Those who still think the Stop Online Piracy Act (SOPA) and the PROTECT-IP Act aren’t about jobs for hard-working Americans need to read the editorial by Danny L. Thompson, the Executive Secretary Treasurer of the Nevada State AFL-CIO, in today’s Las Vegas Sun.
- Thompson writes: “When foreign websites illegally sell counterfeited intellectual property, they are taking jobs, income and benefits from American workers…The motion picture industry alone employs nearly 7,900 people in Nevada — not just actors, but stage employees, technicians, musicians, writers and many other middle-class workers. And the revenues generated from the film industry’s production in Nevada total more than $90 million each year and $1.2 billion since 2000. Online piracy put this all at risk.”
As Nevada leads the nation in unemployment, Thompson is right to sound the warning that “copyright infringement also extends far beyond film and music.” Thompson is correct in his understanding that SOPA and PROTECT-IP are not solely about movie industry jobs.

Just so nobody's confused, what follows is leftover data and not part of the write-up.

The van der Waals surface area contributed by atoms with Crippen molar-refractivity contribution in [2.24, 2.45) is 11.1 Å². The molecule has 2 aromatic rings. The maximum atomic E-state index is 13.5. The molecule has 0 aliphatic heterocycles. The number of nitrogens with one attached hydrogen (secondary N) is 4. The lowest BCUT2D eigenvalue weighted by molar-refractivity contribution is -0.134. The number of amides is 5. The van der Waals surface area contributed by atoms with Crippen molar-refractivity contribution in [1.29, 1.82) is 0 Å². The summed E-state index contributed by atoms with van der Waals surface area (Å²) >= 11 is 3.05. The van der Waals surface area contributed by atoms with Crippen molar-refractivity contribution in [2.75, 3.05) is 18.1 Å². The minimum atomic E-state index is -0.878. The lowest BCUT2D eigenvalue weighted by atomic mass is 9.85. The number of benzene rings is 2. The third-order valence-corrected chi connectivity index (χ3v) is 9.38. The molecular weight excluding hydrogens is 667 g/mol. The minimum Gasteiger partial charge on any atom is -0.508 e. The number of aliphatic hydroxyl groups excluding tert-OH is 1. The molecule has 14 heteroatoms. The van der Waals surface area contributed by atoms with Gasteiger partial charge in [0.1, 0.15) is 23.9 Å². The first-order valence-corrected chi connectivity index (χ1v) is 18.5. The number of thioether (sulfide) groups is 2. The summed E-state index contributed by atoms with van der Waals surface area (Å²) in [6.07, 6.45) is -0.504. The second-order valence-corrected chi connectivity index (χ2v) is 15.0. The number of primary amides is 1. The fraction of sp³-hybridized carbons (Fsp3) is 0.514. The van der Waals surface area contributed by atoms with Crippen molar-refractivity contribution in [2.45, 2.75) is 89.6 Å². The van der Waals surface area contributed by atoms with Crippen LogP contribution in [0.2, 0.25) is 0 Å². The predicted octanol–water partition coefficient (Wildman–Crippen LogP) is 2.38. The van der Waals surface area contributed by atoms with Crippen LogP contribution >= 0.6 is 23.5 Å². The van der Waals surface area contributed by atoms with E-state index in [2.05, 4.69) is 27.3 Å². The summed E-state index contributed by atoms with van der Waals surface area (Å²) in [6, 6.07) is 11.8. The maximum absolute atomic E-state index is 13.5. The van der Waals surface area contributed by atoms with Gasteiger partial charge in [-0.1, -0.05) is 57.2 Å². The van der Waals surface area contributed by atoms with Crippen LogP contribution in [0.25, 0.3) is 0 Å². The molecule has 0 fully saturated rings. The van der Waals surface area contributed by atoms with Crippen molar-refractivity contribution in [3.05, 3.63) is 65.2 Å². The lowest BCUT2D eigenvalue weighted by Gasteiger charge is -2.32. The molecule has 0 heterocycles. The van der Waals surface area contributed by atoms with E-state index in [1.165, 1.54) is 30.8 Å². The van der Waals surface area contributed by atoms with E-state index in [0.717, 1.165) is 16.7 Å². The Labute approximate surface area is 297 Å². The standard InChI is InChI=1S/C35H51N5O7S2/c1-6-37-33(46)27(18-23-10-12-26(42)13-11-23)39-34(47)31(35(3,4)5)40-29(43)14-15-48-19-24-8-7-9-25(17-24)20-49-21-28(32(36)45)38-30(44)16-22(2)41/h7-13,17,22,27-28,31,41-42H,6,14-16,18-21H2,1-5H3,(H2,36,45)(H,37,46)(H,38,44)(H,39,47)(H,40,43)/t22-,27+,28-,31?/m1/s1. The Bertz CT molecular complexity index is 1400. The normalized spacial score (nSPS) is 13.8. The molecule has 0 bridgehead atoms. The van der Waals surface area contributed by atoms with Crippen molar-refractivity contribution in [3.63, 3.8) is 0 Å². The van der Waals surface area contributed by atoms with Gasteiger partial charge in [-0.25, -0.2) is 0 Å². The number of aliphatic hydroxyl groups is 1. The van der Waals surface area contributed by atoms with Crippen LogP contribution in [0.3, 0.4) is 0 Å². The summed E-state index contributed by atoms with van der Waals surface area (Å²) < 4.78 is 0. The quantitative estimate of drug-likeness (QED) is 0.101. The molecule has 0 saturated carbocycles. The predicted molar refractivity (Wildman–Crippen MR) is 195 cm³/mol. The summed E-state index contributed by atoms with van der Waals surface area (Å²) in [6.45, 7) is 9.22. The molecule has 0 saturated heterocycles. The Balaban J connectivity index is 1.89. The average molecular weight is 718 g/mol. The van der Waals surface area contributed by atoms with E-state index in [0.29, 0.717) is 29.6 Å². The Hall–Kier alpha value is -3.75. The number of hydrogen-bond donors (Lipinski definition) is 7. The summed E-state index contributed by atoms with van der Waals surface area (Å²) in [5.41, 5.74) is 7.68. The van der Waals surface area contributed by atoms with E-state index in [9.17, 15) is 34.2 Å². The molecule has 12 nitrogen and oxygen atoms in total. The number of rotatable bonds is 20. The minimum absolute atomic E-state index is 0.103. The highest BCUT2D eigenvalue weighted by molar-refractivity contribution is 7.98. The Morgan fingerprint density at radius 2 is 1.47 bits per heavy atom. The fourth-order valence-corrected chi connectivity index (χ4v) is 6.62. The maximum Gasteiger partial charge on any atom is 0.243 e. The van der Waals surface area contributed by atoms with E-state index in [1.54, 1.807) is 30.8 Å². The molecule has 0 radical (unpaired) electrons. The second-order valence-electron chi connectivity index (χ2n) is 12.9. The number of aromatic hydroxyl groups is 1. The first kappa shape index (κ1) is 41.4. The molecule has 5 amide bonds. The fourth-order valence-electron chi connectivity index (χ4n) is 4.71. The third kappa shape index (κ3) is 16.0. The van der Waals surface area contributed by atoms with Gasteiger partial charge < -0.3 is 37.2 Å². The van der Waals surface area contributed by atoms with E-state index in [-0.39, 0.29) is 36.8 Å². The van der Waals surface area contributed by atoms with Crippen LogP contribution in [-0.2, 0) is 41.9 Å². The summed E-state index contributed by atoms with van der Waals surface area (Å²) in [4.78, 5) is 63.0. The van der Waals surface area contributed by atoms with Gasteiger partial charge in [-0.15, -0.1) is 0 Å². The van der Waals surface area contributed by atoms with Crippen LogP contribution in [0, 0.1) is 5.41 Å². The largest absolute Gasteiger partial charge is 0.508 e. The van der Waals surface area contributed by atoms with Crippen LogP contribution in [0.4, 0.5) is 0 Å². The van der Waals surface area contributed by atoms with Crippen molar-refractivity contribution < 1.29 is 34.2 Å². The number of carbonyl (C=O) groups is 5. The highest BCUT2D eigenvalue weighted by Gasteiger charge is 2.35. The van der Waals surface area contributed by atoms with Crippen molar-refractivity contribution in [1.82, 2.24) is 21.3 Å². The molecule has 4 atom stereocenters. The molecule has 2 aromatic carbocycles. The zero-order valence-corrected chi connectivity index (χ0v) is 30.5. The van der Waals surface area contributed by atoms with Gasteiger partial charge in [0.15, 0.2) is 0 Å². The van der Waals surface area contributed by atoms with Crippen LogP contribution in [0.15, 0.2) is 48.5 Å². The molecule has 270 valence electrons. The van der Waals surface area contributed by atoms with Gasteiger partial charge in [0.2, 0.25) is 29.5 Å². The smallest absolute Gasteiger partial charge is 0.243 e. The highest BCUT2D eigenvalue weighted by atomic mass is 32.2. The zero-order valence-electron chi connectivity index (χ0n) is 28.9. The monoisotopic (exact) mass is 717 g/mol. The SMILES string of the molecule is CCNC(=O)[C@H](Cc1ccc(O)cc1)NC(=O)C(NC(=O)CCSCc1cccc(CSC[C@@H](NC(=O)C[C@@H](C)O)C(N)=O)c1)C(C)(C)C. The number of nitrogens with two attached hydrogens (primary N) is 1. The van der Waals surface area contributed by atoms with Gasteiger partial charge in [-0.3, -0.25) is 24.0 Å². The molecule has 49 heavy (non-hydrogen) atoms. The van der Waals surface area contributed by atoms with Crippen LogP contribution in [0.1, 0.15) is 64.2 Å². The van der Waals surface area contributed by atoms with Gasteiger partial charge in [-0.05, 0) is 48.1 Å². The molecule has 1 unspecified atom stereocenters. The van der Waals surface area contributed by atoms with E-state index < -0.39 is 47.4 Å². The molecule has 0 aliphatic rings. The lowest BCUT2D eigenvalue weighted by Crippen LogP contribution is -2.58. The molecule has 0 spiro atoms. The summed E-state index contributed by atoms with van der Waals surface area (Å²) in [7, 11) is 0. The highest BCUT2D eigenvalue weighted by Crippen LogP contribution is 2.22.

- He writes: “Nevada businesses developing software and creative manufacturing technologies are also supporting SOPA and PROTECT-IP to protect their innovations from being stolen and distributed on the Internet. The engineering firm Bechtel Nevada, one of Southern Nevada’s largest nongaming employers with 3,000 employees, and Reno-based gaming developer International Game Technology, employing 2,500 in Reno and 600 in Las Vegas, both support these solutions to protect their intellectual property and the vitality of their businesses.”
Organized labor has been a strong supporter of both SOPA and PROTECT-IP. Organizations like the AFL-CIO understand that our current economic climate demands the preservation of jobs for American workers.